It’s safe to say that most people familiar with Shohei Imamura have become so primarily through his discomfiting feature films such as The Pornographers and The Eel. Beginning his career as a director in the late 1950s, Imamura showed a marked appreciation for those living on the fringe of post-war Japanese society, crafting a signature style while developing the intricate and unpredictable characters that would become his calling card in later years. In 1967, Imamura shifted his method of storytelling from pure fiction to non-fiction, releasing a documentary unlike any that had been shot before.
Ostensibly an examination of the large numbers of people who had been reported missing in Japan during the 1960s, A Man Vanishes also serves as an early investigation into the role a documentary filmmaker has on shaping the outcome of her finished work. Imamura’s first documentary maintains the director’s ultimate and abiding focus on characters whose behavior and motives defy popular imaginings of the self-preservation instinct. The subject, chosen seemingly at random, that Imamura decides to investigate is one Tadashi Oshima, reported missing to the authorities months after embezzling funds from his employers.
At first, the film presents itself to us as a procedural, with Imamura visiting several government agencies to find out as much about Oshima as officially possible. These visits produce leads to Oshima’s family, his fiancée, and his fiancée’s family. The first inkling that this film won’t be a dry examination of the things people go through to find missing loved ones appears when Oshima’s family partakes in a traditional Shinto séance. Imamura’s camera work here is impeccable, the director setting up all sorts of weird angles and employing a starkly contrasted chiaroscuro to enhance the drama of Oshima’s impossibly old relatives as they attempt to speak with their ancestors, asking them to intercede for their lost son. The outcome of the séance is confirmation that Oshima is alive, but that’s about it.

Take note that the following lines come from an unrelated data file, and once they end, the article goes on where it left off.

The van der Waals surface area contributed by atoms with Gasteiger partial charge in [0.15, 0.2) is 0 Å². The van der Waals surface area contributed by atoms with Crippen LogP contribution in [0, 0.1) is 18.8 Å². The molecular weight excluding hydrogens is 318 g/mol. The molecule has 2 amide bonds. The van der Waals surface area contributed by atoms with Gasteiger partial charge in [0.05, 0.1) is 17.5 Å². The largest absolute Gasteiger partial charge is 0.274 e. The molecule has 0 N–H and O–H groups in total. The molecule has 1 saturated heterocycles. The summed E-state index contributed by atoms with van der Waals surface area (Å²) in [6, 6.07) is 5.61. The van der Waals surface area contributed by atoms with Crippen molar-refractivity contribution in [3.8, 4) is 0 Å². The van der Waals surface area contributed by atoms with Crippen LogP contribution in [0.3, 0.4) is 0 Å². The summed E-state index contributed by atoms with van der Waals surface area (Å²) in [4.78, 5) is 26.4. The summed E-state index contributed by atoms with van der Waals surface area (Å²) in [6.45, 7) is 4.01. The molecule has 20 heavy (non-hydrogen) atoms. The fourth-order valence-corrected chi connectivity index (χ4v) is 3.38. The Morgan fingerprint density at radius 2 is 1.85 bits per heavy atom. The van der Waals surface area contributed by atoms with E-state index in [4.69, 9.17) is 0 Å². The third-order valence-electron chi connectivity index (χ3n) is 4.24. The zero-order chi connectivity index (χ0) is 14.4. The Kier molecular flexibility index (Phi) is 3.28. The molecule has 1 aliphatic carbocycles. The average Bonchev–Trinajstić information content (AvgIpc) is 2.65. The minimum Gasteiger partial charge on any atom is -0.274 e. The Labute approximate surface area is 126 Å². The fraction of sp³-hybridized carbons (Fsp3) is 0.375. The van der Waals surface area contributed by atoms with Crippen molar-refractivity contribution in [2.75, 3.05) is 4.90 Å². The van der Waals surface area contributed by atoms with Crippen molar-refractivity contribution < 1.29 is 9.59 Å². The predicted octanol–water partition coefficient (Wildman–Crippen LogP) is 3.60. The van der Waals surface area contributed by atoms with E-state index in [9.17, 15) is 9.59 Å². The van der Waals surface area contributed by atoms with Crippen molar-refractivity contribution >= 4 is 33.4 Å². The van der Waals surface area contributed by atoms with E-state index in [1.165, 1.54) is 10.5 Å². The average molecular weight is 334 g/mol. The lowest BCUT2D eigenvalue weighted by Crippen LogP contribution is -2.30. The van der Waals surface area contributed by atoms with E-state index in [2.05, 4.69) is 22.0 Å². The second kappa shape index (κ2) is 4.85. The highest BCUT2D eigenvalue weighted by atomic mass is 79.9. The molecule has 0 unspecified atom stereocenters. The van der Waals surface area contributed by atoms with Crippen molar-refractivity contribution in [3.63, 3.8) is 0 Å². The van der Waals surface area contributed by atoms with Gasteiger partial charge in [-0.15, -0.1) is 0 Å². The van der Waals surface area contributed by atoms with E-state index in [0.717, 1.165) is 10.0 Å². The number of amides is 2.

Imamura spends most of his time abusing Oshima’s jilted fiancée, Yoshie. Badgering her with questions, and casting aspersions on her character, Imamaura creates, rather than captures, tension. The most obvious symbol of his disdain for this poor young woman is how the film introduces her: Yoshie, The Rat. Yoshie, whose faith in her missing lover never seems to waver, is a complex and utterly sad character, with no one aside from a gruff director (who also paid her a salary to appear in the film) to confide in. Imamura, far from hiding the artificiality of the emotional responses he engendered in his subject, at one point strikes a set in which Yoshie and her sister Sayo have been bitterly arguing over Oshima’s sexual fidelity. It’s breathtaking in its raw emotionality, but it also leaves the viewer (perhaps intentionally) feeling like a pretty terrible person for finding it so.
At the end of the film we’re left wondering if Imamura’s desire to locate Oshima was ever genuine, and, more importantly, if the genuineness of that desire is ultimately important. The last several minutes of A Man Vanishes are some of the most fascinating ever filmed, and functions as a sort of verité answer to the overblown fourth wall shattering of Jodorowsky in The Holy Mountain. Imamura’s premiere documentary film is disturbing, and it’s impossible to justify the amount of bullying he and his crew employed to coax reactions out of Yoshie. However, the film is an important entry in a long history of a style of documentary/fiction filmmaking that sadly looks like it’s finding its logical culmination in Honey Boo Boo.